An excerpt from Dr. Francis Nigel Lee's Fifty-Five These Against Transubstantiation
"Even since A.D. 831, many Roman Catholics still opposed such transubstantiation. So: Ratramnus, Berengarius, John Scotus Eriguena, Rabanus Maurus, Walafrid Strabo, Christian Druthmar, Florus Magister, Eusebius Bruno (Bishop of Angers), Frollant (Bishop of Senlis), and Elfric. Also, according to the famous RC Cardinal Bellarmine in his De Sacramento Eucharistea (111:5 and 4 dII q.6 art. 1,2 and q. 3 art. 1,2 and I:5) - even the celebrated Cardinal Cameracensus said: "Transubstantiation cannot be proved from Holy Writ .... To this Cardinal Roffensis, Cardinal Cajetan and also Scotus all concur." Indeed, the RC scholars Gabriel, Nicolus, Cusanus, Tapper, Hessel and others all present the "Protestant" interpretation of John 6:54. See Dr. P.G. Logan's Ph.D. dissertation The History and Doctrine of Transubstantiation, Sydney, 1994, pp. 84f."
The Encyclopedia Britannica describes the origin of the Roman Catholic priesthood as follows:
“A priesthood developed gradually in the early Christian church as first bishops and then elders, or ‘presbyters,’ began to exercise certain priestly functions, mainly in connection with the celebration of the Eucharist. By the end of the 2nd century, the church’s bishops were called priests (Latin: sacerdos)… The development of eucharistic theology resulted in a further emphasis of the priest’s supernatural powers and qualities…” (https://www.britannica.com/topic/priest-Christianity)
"Notice the sacrificial language being used. The term "table of the Lord" is a technical term which in the Old Testament always refers to a table of sacrifice. Why would Paul use such blatantly sacrificial terminology if he is trying to deny any association between the Eucharist and sacrifice?"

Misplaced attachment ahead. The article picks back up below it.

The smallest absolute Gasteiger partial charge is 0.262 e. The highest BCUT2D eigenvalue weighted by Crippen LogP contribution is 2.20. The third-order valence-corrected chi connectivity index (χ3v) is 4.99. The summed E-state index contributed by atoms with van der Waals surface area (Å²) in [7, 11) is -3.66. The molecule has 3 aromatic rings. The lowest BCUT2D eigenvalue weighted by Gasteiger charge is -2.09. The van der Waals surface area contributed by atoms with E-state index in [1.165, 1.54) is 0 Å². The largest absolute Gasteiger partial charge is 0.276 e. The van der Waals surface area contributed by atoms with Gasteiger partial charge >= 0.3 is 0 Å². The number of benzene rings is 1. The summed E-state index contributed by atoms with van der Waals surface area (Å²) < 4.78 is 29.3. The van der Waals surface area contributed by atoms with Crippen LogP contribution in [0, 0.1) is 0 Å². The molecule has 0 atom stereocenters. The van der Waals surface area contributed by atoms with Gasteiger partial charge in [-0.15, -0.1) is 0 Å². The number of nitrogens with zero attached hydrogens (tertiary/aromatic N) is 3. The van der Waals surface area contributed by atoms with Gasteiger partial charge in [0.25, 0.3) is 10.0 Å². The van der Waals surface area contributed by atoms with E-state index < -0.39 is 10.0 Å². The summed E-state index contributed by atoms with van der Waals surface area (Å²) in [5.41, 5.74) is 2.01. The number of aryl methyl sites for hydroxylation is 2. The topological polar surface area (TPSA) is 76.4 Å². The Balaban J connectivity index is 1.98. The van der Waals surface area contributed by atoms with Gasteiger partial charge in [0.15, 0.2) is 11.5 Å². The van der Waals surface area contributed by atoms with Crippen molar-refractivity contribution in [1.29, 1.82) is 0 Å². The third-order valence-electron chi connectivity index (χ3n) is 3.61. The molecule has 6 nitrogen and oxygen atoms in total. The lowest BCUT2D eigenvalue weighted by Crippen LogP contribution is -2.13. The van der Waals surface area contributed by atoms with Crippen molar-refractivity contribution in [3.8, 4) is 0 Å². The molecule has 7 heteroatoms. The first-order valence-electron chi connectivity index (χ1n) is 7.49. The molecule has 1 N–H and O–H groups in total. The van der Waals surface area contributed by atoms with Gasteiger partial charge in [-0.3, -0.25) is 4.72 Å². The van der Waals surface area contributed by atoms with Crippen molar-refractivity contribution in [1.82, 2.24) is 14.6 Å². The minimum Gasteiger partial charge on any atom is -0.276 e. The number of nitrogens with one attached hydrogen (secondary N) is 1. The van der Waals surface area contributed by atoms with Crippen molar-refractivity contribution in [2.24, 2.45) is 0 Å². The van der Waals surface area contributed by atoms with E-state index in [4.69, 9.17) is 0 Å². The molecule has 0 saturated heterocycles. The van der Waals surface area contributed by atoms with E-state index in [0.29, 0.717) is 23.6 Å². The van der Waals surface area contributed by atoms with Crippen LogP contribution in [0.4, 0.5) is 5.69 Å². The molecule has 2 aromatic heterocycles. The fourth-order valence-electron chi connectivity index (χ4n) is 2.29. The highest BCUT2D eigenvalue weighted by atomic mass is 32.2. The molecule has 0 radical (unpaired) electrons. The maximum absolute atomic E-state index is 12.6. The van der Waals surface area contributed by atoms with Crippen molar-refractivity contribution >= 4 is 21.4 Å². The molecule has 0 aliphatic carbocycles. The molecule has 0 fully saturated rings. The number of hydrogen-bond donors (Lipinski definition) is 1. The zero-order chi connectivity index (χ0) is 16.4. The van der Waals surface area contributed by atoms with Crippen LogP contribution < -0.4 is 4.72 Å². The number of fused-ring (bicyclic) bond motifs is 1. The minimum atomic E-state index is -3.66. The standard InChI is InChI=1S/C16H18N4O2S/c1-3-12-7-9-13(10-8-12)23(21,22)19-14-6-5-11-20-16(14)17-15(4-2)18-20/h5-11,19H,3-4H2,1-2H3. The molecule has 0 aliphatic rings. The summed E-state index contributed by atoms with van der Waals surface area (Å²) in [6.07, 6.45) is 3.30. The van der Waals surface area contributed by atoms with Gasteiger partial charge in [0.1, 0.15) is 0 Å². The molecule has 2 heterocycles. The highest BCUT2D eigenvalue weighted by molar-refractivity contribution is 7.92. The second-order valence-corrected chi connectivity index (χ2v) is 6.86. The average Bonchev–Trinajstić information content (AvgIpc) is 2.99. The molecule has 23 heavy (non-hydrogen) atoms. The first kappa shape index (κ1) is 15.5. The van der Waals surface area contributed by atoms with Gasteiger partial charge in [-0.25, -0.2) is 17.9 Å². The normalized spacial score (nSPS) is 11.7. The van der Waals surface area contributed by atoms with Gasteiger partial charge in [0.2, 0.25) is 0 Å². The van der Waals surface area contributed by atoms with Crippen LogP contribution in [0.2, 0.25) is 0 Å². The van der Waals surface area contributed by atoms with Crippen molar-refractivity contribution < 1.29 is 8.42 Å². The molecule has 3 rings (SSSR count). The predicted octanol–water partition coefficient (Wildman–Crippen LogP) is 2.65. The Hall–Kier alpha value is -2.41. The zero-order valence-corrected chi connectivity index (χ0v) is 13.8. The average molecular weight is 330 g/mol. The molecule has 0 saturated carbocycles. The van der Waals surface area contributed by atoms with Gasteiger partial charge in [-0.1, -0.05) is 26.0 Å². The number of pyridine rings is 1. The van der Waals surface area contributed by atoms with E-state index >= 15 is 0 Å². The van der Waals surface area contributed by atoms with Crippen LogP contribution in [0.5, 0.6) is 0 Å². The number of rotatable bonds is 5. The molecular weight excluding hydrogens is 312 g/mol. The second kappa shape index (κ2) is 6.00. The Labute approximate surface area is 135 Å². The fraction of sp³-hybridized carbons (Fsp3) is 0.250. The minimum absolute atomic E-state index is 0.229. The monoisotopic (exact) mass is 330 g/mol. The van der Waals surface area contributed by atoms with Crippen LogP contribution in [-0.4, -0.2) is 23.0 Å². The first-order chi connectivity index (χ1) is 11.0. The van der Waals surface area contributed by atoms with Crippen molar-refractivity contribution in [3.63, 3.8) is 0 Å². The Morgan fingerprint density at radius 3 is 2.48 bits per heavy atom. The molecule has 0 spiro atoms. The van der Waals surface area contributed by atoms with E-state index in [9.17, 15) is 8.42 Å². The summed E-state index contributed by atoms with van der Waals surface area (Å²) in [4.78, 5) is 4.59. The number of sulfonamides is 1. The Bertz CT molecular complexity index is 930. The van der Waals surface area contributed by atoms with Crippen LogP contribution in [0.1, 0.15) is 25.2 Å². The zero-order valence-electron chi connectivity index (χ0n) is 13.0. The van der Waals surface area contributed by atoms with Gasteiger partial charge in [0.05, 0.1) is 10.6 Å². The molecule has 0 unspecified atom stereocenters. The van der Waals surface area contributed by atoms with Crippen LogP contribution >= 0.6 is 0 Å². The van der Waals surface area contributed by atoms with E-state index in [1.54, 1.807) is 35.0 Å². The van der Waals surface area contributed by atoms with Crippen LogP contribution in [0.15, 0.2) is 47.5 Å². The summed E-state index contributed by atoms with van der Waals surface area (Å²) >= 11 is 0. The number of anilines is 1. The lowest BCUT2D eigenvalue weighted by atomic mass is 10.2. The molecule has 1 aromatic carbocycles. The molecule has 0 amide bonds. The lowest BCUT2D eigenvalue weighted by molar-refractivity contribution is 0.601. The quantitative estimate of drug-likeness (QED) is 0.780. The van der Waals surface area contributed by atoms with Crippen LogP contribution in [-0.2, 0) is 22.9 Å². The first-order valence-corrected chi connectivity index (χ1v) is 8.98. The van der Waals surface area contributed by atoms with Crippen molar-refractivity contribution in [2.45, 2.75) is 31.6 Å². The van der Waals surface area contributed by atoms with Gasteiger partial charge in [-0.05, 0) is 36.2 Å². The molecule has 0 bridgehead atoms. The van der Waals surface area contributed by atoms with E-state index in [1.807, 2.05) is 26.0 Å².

“Although the term ‘priest’ (Greek hiereus) refers to the entire Christian people, it is given to no church office in the New Testament. First appearing in the 2nd century, the office is associated with the establishment of the eucharistic sacrifice, over which the priest was called to preside. No doubt the development of the monarchical episcopate also contributed to the emergence of the priesthood…” (https://www.britannica.com/topic/Roman-Catholicism/Structure-of-the-church)
The context of this passage pertains more to appropriate conduct and application of discernment in worship services than having a correct view on the eucharist. The purpose and meaning, not the substance, of the communion elements are being discussed in 1 Corinthians 10-11. The communion that the pagans had with idols was also very real, yet there is no evidence suggesting that their offerings were transubstantiated. Even granting that this text makes mention of the eucharist, that fact in and of itself does not prove the communion elements become the literal body and blood of Christ at the words of consecration by a priest.